Global Mercy in Rotterdam
February 28 – March 14: Open to visitors. For registration and more information:
March 1–2: Scandinavian Days on board, Per Westling participating
March 7: Maritime Day on board, Per Westling participating
March 15: Departure from Rotterdam
A global project under Swedish management
The project started back in 2013. Swedish Stena RoRo has been responsible for the design, contracting and site supervision of this unique and global project. French Barry Rogliano Salles, BRS, has served as the broker, detailed design by Finnish Deltamarin and construction has been carried out at the Tianjin Xingang shipyard in China. The Global Mercy, classified by Lloyd's Register in the United Kingdom, sails under the Maltese flag and operate along the coast of Africa.
A selection of suppliers involved in the project:
ABB Azipod®– Propulsion systems and generators
Alfa Laval – Coolers
Berg Propulsion – Bow propeller
Consilium – Safety systems, fire alarm system
Evac – Waste management
MacGregor – Hull doors and gang planks
Scan Marine– Monitoring and inspection of interior
Selectope – Antifouling painting
Wärtsilä – Generator engines
About the Global Mercy
Length: 174 meters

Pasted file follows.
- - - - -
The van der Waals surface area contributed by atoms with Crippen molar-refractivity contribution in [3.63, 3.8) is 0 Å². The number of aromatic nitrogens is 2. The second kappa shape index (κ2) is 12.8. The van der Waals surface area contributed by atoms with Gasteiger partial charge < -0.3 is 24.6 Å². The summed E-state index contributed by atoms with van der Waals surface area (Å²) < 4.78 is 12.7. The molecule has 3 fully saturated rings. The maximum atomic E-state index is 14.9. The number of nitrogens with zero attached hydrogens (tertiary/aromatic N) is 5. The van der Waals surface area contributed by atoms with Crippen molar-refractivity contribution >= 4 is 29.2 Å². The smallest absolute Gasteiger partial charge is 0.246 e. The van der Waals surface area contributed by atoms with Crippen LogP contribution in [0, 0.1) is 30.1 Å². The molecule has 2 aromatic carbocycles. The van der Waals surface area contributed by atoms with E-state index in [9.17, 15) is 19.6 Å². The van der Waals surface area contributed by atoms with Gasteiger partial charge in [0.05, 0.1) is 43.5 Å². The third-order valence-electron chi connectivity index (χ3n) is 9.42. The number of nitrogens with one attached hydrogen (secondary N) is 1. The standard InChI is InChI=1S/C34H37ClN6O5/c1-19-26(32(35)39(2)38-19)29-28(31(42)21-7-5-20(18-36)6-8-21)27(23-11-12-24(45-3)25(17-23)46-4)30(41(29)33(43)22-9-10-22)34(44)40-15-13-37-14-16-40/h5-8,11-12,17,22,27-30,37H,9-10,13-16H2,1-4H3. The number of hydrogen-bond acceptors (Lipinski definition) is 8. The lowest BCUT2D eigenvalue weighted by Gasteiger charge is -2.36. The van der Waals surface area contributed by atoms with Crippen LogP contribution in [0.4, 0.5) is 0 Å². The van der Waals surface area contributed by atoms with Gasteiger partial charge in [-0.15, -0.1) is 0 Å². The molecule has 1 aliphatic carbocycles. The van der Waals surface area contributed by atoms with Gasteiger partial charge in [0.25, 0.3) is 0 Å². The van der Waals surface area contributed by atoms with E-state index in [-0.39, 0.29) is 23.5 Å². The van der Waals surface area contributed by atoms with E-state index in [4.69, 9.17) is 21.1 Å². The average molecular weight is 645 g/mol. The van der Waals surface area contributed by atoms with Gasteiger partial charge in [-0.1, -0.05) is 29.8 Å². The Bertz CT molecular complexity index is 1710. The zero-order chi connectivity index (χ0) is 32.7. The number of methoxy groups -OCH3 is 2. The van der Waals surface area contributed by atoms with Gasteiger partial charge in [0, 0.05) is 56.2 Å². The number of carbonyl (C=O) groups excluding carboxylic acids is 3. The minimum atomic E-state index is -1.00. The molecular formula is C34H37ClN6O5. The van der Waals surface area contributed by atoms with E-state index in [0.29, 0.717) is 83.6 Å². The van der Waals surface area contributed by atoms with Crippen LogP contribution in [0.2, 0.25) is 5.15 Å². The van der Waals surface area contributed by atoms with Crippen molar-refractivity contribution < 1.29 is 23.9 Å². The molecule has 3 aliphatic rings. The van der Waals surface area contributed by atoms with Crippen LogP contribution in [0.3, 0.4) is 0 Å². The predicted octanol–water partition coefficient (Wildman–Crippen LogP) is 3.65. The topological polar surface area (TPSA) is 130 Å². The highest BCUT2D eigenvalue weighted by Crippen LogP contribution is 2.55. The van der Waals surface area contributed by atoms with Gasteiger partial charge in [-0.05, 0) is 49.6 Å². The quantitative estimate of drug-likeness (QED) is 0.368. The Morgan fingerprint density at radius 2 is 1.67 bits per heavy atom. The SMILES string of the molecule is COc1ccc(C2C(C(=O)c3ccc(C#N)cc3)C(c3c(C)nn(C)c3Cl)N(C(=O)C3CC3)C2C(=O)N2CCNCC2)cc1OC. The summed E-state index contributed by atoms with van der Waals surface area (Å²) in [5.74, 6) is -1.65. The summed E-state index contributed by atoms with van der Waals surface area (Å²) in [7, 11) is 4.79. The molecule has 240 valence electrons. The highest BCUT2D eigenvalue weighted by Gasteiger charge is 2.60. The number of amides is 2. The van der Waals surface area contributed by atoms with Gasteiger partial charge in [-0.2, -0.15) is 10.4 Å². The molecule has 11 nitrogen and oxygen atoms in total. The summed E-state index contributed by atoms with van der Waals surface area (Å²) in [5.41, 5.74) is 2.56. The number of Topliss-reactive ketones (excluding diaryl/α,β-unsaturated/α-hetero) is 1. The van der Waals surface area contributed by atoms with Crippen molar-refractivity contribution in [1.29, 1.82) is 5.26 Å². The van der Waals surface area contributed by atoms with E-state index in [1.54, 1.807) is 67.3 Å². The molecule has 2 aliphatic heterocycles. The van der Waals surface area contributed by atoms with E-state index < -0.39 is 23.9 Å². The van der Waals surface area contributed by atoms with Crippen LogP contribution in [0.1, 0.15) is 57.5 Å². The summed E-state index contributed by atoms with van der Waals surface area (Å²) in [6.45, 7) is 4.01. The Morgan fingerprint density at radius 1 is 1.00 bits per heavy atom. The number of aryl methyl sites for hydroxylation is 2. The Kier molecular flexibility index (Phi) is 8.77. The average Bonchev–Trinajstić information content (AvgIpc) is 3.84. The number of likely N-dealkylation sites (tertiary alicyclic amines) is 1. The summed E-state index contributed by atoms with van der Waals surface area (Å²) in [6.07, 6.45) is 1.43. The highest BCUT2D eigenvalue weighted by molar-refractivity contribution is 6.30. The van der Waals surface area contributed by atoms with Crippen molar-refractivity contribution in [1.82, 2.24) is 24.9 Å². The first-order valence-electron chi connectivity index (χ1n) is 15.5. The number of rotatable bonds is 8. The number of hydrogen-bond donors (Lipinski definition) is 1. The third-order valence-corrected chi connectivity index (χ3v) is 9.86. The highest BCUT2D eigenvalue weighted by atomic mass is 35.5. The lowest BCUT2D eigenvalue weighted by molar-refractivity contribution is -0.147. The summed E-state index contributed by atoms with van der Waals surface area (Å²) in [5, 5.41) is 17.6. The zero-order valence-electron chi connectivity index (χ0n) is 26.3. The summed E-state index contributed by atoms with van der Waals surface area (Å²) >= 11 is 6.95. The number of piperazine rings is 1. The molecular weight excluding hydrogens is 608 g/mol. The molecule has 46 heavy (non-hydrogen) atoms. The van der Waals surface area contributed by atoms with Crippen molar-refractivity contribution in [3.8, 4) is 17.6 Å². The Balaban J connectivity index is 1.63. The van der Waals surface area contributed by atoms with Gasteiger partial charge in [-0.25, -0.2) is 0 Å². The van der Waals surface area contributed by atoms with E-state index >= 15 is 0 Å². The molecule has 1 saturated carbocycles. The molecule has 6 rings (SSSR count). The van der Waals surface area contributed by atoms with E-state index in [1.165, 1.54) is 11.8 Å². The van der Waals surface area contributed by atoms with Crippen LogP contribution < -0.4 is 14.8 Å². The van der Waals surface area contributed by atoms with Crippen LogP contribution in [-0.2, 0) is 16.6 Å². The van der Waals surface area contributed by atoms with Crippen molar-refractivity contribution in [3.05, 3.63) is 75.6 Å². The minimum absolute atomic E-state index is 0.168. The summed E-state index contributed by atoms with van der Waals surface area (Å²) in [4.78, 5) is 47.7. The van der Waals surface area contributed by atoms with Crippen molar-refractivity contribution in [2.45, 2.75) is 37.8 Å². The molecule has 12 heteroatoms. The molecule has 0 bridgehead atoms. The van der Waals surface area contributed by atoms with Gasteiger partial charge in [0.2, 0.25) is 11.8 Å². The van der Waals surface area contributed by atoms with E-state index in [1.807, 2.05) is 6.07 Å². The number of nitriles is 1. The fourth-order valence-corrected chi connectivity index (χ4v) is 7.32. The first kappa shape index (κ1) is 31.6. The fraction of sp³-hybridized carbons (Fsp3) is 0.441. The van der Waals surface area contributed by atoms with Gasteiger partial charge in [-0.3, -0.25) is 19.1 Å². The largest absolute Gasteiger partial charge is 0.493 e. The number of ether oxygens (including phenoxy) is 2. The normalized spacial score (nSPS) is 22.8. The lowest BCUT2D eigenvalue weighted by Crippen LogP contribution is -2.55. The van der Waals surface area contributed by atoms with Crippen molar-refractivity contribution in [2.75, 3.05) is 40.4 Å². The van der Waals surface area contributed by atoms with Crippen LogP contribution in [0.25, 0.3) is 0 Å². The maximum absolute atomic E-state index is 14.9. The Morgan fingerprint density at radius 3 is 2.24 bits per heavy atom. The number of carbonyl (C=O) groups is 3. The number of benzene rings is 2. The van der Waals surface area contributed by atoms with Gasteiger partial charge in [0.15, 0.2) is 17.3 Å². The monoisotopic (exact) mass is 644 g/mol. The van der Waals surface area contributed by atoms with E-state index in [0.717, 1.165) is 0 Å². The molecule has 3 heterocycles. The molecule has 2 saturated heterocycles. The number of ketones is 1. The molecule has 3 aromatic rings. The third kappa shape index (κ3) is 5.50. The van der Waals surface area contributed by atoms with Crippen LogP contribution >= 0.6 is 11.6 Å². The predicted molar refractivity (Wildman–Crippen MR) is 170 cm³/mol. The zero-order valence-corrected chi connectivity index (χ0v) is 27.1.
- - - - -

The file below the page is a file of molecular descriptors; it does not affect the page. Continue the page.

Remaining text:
Beam: 28.6 meters
Draught: 6.15 meters
Gross tonnage: 37,000 tonnes
Deadweight: 5,448 tonnes
Total area, interior: 30,000 square meters
Follow the construction of Global Mercy here: https://vimeo.com/681340439/61d56b6af2
Photos: Global Mercy arriving in Rotterdam
For more information, please contact
Per Westling, Managing Director, Stena RoRo AB
Tel: +46 31 855154; +46 704 85 51 54
Since 1977, Stena RoRo has led the development of new marine RoRo, cargo and passenger concepts. We provide custom-built vessels, as well as standardized RoRo and RoPax vessels. The company leases about fifteen vessels to operators worldwide, both other Stena companies and third parties. Stena RoRo specializes above all in applying its technical expertise to the design and production of new vessels and the conversion of existing vessels for providing tailored transport solutions to its customers. We call this “Stenability”. Since 2013, Stena RoRo has been responsible for the design and completion of Mercy Ship's new hospital ship the Global Mercy – the world's largest civilian hospital ship and which was delivered in the spring of 2021 from the shipyard in China.
About Mercy Ships
Through its hospital vessels, Mercy Ships provides free high-quality healthcare, building up healthcare capacity and providing sustainable development to those with the least resources. Mercy Ships was founded by Don and Deyon Stephens in 1978 and has since operated in more than 55 developing countries, contributing care and development worth more than SEK 17 billion and treating more than 2.8 million people. Ships' crews consist of approximately 1,200 volunteers each year from more than 60 countries. They are surgeons, dentists, nurses, nursing educators, teachers, chefs, sailors, engineers and agricultural experts who volunteer their time and skills. With offices in 16 countries and an African center, Mercy Ships strives to make a difference for individuals and to assist nations.